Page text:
Subject(s)
COVID-19 , RNA, Viral , Communication , Hospitals , Humans , SARS-CoV-2
8.
Respir Care ; 66(1): 113-119, 2021 01.
Article in English | MEDLINE | ID: covidwho-1389654

ABSTRACT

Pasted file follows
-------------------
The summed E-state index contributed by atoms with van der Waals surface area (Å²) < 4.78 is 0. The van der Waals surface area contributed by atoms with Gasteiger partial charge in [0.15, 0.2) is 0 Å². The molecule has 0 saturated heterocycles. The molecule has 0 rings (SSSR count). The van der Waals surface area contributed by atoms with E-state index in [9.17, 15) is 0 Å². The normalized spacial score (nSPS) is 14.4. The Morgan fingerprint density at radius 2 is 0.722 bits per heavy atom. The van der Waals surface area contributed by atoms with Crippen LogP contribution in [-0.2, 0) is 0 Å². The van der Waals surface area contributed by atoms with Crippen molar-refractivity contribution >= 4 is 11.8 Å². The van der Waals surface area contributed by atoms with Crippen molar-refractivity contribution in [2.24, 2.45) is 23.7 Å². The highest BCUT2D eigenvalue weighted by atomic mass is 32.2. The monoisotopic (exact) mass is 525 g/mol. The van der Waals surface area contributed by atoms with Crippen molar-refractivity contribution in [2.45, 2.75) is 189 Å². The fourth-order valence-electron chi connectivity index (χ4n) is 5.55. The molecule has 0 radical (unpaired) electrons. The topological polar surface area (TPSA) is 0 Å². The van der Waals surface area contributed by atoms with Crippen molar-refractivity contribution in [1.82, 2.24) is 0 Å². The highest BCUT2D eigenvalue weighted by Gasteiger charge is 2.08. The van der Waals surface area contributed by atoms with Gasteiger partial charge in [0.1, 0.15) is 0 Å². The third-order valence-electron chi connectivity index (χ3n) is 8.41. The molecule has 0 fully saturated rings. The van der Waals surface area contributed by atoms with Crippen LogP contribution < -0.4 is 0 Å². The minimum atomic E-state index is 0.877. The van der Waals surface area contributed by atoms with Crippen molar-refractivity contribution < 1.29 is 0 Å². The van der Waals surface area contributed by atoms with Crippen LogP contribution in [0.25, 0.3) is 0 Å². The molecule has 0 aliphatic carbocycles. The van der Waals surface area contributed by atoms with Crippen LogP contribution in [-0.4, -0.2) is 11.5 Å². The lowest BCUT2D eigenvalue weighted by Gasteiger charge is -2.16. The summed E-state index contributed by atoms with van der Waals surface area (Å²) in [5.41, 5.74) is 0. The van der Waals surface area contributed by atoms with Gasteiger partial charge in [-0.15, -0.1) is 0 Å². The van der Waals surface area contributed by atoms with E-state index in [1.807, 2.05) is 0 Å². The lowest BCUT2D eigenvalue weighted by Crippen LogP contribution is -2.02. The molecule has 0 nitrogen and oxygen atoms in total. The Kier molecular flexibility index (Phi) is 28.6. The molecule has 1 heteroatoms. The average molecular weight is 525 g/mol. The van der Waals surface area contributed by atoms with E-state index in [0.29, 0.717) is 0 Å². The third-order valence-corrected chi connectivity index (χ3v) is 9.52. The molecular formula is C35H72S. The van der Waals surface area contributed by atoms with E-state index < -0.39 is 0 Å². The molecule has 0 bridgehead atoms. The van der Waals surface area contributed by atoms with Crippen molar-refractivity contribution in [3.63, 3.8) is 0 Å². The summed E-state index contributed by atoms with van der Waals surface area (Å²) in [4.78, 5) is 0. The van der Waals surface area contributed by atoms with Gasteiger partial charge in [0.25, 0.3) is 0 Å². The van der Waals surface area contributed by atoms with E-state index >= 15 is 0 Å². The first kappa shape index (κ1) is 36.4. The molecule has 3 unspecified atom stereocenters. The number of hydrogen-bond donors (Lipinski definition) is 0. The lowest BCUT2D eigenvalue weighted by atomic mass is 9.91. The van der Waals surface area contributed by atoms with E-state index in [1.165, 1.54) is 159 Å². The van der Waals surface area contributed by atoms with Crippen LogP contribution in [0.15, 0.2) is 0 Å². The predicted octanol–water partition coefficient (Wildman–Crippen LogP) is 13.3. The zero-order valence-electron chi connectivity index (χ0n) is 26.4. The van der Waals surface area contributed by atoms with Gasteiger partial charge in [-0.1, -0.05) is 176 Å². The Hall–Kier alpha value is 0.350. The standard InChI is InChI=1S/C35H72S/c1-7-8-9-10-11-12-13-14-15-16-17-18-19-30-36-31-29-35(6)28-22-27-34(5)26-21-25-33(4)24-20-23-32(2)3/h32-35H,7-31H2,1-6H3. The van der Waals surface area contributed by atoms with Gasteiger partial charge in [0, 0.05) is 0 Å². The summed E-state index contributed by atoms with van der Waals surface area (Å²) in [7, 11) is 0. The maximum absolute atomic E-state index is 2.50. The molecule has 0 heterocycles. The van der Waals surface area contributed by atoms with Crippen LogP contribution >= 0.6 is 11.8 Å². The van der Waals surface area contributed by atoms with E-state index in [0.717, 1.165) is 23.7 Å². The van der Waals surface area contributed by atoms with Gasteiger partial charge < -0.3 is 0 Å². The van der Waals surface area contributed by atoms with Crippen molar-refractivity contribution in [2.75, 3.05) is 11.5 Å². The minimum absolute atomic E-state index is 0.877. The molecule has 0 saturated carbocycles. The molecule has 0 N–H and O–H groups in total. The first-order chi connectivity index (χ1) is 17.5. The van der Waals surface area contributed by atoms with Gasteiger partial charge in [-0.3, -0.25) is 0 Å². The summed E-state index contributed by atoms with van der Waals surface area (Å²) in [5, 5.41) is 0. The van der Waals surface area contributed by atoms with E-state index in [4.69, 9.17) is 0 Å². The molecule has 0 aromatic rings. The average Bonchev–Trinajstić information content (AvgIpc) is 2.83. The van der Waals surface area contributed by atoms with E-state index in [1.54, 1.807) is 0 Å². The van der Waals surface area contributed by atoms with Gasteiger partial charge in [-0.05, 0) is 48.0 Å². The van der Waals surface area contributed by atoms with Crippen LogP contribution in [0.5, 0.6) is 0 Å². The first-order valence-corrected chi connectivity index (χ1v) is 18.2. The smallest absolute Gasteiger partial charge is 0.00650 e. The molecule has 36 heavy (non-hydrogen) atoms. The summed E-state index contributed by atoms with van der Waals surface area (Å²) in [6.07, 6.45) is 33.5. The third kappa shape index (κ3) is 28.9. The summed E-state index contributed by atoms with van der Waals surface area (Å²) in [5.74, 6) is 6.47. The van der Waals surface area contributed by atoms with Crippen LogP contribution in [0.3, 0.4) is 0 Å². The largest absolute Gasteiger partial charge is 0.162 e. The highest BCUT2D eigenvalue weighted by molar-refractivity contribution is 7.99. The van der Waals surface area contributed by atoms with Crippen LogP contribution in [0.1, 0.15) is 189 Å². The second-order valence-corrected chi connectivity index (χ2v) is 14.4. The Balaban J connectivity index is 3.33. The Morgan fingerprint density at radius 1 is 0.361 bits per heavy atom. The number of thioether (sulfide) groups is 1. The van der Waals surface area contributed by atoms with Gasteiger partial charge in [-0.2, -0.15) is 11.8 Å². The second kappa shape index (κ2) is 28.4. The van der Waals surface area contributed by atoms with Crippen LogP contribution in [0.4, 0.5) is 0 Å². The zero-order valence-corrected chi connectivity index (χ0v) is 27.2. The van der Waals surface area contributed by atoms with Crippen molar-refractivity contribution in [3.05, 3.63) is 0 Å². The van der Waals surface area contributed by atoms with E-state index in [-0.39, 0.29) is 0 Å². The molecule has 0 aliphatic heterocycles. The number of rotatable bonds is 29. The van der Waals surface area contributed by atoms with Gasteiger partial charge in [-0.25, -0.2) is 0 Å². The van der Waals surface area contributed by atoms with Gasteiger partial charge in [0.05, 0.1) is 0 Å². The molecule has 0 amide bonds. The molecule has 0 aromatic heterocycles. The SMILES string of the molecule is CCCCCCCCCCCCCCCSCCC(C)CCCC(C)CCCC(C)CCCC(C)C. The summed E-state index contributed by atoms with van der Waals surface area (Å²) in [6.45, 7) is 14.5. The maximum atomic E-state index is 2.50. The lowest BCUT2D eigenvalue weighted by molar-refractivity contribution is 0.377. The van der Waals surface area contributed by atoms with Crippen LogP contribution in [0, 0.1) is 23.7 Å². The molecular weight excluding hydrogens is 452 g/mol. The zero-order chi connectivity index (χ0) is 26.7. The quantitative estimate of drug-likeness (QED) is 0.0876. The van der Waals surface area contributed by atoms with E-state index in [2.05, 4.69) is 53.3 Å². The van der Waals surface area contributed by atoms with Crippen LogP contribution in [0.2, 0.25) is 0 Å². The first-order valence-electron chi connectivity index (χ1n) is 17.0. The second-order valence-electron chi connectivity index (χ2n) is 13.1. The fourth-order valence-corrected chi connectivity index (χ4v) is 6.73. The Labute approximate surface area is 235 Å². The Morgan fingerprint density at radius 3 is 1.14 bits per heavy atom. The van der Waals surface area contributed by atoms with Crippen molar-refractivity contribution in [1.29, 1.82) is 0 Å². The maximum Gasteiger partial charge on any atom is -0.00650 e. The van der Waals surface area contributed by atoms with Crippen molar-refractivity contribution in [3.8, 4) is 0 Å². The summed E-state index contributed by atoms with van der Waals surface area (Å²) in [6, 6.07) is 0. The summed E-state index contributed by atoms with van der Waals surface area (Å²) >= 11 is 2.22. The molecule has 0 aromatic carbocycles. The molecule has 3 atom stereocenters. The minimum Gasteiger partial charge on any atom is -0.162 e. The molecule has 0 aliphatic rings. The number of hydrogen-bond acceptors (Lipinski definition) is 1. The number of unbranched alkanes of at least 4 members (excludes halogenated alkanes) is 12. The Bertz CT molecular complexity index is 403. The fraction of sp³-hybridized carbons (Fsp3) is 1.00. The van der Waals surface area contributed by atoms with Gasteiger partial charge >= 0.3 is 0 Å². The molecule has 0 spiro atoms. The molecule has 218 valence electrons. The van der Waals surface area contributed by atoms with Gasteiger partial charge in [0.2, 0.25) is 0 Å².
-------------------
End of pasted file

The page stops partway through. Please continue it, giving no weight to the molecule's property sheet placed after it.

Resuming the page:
BACKGROUND: Low airway surface pH is associated with many airway diseases, impairs antimicrobial host defense, and worsens airway inflammation. Inhaled Optate is designed to safely raise airway surface pH and is well tolerated in humans. Raising intracellular pH partially prevents activation of SARS-CoV-2 in primary normal human airway epithelial (NHAE) cells, decreasing viral replication by several mechanisms. METHODS: We grew primary NHAE cells from healthy subjects, infected them with SARS-CoV-2 (isolate USA-WA1/2020), and used clinical Optate at concentrations used in humans in vivo to determine whether Optate would prevent viral infection and replication. Cells were pretreated with Optate or placebo prior to infection (multiplicity of infection = 1), and viral replication was determined with plaque assay and nucleocapsid (N) protein levels. Healthy human subjects also inhaled Optate as part of a Phase 2a safety trial. RESULTS: Optate almost completely prevented viral replication at each time point between 24 h and 120 h, relative to placebo, on both plaque assay and N protein expression (P < .001). Mechanistically, Optate inhibited expression of major endosomal trafficking genes and raised NHAE intracellular pH. Optate had no effect on NHAE cell viability at any time point. Inhaled Optate was well tolerated in 10 normal subjects, with no change in lung function, vital signs, or oxygenation. CONCLUSIONS: Inhaled Optate may be well suited for a clinical trial in patients with pulmonary SARS-CoV-2 infection. However, it is vitally important for patient safety that formulations designed for inhalation with regard to pH, isotonicity, and osmolality be used. An inhalational treatment that safely prevents SARS-CoV-2 viral replication could be helpful for treating patients with pulmonary SARS-CoV-2 infection.